Oregon Rep. Blumenauer to Retire from Congress

Oregon Rep. Earl Blumenauer (D), a 27-year veteran of Congress and founding member of the Congressional Cannabis Caucus, announced this week that he will not seek reelection.

Full story after the jump.

Oregon Rep. Earl Blumenauer (D), a founding member of the Congressional Cannabis Caucus, on Monday announced he will not seek reelection. In a Facebook post, Blumenauer, who served as a member of Congress for 27 years, said “Now, it is time to refocus on a narrower set of priorities.”  

“There will be time later to reflect on our many accomplishments and where we go from here. But I’m not done with Congress yet. There are 14 months left in this congressional session and a critical election. I will take every opportunity to make progress on the issues that matter most to our families and community. I deeply appreciate and thank you for putting your trust in me. I look forward to our next chapter.” — Blumenauer in a Facebook post 

Blumenauer served as an Oregon state lawmaker in 1973 when the state decriminalized cannabis and has been an ardent supporter of federal cannabis reforms since his election to the House of Representatives in 1996. He was a key supporter of the SAFE Banking Act, a bill to normalize banking services for cannabis industry operators which passed the House six times but was never given a vote in the Senate, and the MORE Act, which would have decriminalized cannabis federally and passed the House twice but was never taken up by the Senate.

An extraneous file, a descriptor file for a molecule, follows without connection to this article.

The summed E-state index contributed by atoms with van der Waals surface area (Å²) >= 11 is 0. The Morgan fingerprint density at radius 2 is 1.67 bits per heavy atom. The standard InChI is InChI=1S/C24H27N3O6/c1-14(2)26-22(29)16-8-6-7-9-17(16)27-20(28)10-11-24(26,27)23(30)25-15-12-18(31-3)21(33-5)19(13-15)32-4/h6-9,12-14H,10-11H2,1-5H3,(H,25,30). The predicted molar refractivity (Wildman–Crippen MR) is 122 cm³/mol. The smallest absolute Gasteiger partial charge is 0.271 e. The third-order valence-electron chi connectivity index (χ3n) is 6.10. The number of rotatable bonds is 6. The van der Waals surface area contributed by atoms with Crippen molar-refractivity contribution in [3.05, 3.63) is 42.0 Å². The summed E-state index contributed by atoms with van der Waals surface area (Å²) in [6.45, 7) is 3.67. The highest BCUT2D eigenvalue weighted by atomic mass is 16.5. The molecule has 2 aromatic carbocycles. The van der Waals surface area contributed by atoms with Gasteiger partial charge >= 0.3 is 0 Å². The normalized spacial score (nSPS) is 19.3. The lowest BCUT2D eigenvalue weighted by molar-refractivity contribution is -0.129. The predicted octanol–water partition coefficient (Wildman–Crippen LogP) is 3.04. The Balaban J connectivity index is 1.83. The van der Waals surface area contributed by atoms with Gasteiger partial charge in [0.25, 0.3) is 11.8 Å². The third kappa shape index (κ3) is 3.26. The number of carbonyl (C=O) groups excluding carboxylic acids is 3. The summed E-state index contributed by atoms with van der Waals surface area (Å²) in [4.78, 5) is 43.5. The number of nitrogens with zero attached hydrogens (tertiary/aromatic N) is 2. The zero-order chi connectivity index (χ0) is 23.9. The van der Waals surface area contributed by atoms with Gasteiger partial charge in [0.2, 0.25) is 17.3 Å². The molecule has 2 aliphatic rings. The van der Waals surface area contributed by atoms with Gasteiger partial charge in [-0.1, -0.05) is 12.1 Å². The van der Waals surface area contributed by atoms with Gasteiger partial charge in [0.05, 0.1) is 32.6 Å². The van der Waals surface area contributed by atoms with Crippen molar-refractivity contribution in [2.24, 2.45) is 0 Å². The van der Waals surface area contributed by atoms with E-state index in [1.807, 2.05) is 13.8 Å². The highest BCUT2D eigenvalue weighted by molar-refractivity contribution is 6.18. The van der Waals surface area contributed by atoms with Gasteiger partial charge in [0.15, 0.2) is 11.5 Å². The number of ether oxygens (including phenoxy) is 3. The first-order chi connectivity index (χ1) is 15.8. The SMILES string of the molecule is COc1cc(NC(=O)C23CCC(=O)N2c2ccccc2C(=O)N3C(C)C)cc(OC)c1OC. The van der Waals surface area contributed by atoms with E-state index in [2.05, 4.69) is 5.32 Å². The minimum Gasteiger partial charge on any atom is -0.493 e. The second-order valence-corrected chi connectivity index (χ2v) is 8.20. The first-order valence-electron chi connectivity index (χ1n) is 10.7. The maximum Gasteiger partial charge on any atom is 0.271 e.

The MORE Act remains the first and only comprehensive cannabis reform to pass either chamber of Congress.  

“I have dedicated my career to creating livable communities where people are safe, healthy, and economically secure. This mission has guided my involvement in Congress on a wide range of issues. I may best be known in Portland for work on light rail, streetcars, and bicycles,” Blumenauer said in a press release. “But our work also included critical issues of war and peace, championing the fight to end the failed war on drugs, helping to write the Affordable Care Act, rescuing independent restaurants, food and farm policy, animal welfare, and writing the single largest investment in renewable energy in history.”

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